Simona Rabsatt Butler (pictured at top) is Senior Director of Global Strategic Sourcing at Visa. She was a key contributor to the new ANA report, "The Growth of Supplier Diversity" and will be a speaker at the ANA Advertising Financial Management Conference, June 27-30. ANA's Group Executive Vice President Bill Duggan recently sat down with Simona for an interview.
Bill Duggan: What are the benefits of working with diverse suppliers for marketing/advertising?
Simona Rabsatt Butler: There are multiple benefits. Beyond being the right thing to do, benefits include bringing diversity of thought and thought leadership to the work and partnership; providing flexibility and agility other suppliers might not have; providing the company with the ability to impact communities directly; and affording corporations a direct ability to drive equity within their supply chain while having a positive economic transformative ripple effect.
Duggan: Broadly, what is the role of sourcing in supplier diversity?
Rabsatt Butler: Sourcing's role is to be a conduit and advocate to and for diverse suppliers. We should partner with diverse suppliers to ensure they are not only supporting business needs but growing to their benefit as well as being a partner with our internal stakeholders to gain visibility to business opportunities where diverse suppliers can support.
Duggan: How important is it to you that diverse suppliers be "certified?" Do you work with non-certified diverse suppliers as well? What's the difference?
Rabsatt Butler: Certification is important as a validation that a supplier is truly 51 percent owned and operated by a diverse classification. It is a guiding post for corporations. Also, certification for diverse suppliers by an advocacy group affords membership and access to help them grow and evolve their businesses.
Duggan: Finding diverse suppliers in marketing/advertising can be a challenge. What's your approach to finding suppliers?
Rabsatt Butler: Not sure I agree finding diverse suppliers in marketing/advertising is a challenge. I guess it depends in what area you are asking. We have to remember diversity isn't found in all areas of marketing/advertising, so maybe that's what makes it hard. I'd like to think that things are changing with ANA doing a great job of curating over 300 diverse suppliers in various areas of marketing/advertising. Other ways to find diverse suppliers include leveraging advocacy groups such as NMSDC, WBENC, and NGLCC and their data bases and engaging fellow sourcing or supplier diversity professionals to tap into their networks. An often-overlooked option is diverse suppliers themselves. They have their own network and if you are truly building strong partnerships with them, there is a wealth of information they can provide – from access to other diverse suppliers to business trends and innovation. I think the real question is: 'Are you expanding your bubble to find diversity?'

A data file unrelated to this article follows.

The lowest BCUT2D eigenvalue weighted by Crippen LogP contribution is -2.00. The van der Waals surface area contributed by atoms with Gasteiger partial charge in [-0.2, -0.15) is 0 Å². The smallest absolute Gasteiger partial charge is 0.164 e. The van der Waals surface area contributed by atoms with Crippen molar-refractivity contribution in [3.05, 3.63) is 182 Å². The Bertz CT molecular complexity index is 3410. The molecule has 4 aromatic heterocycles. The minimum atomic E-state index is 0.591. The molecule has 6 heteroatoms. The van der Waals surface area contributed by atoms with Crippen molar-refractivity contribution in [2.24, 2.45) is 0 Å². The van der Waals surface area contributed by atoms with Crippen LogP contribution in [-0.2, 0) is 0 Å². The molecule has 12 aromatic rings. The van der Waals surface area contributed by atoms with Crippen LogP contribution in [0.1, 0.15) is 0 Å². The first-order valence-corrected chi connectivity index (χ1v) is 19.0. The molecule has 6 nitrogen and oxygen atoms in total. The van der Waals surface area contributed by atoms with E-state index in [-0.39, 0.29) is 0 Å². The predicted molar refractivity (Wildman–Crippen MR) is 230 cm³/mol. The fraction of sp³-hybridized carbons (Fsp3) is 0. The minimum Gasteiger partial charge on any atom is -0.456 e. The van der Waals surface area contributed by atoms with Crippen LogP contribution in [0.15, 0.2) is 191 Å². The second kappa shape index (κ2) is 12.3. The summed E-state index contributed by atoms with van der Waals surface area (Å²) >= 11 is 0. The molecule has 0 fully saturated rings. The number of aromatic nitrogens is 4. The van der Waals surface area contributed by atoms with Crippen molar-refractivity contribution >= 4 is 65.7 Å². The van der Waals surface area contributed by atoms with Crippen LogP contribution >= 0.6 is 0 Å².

Duggan: Aren't diverse suppliers more expensive?
Rabsatt Butler: This question always intrigues me as if diverse suppliers don't deserve to be compensated for their services. All suppliers cost money, and it is sourcing's role to review the services requested against the timing and financials proposed. We benchmark, analyze, and negotiate to an amenable middle ground for both parties, no matter the diversity of the supplier. No one ever questions if non-diverse suppliers are more expensive. They are either one of the country's top agencies, so it is expected, or they are a boutique company, and it is expected. There's always a positive reason for a non-diverse supplier to be more expensive. So, like many corporations who are working to change the script on using terms like blacklist, master agreement, and grandfathered, I challenge sourcing to change this long-held script which is really an excuse as to why a diverse supplier isn't chosen to do the work or get compensated fairly.
Duggan: Please address the importance of supplier development plans.
Rabsatt Butler: Supplier development plans are great ways to identify diverse suppliers excelling within your corporation that you can partner with to grow within your business as well as have them evolve theirs. Plans can be an equitable win for both parties not to mention great partnerships that can produce innovation and industry change. Until equity in DE&I is truly achieved, supplier development plans are another way to help drive inclusion in business opportunities, diverse suppliers often have no or limited access.
Duggan: What has changed most for you, in your role as a sourcing professional, over the past year?
Rabsatt Butler: Corporate increased awareness on DE&I holistically especially around African Americans/Blacks. Traction and participation—most strategies struggled to achieve were put on a fast track that required a reconsidered approach to educate, empower, and drive supplier diversity forward with business partners new to it all. Increased conversations at conferences, between sourcing professionals and creation of strategies for companies that didn't have it or want it on their radars. More requests to talk about how to start a program/initiative.
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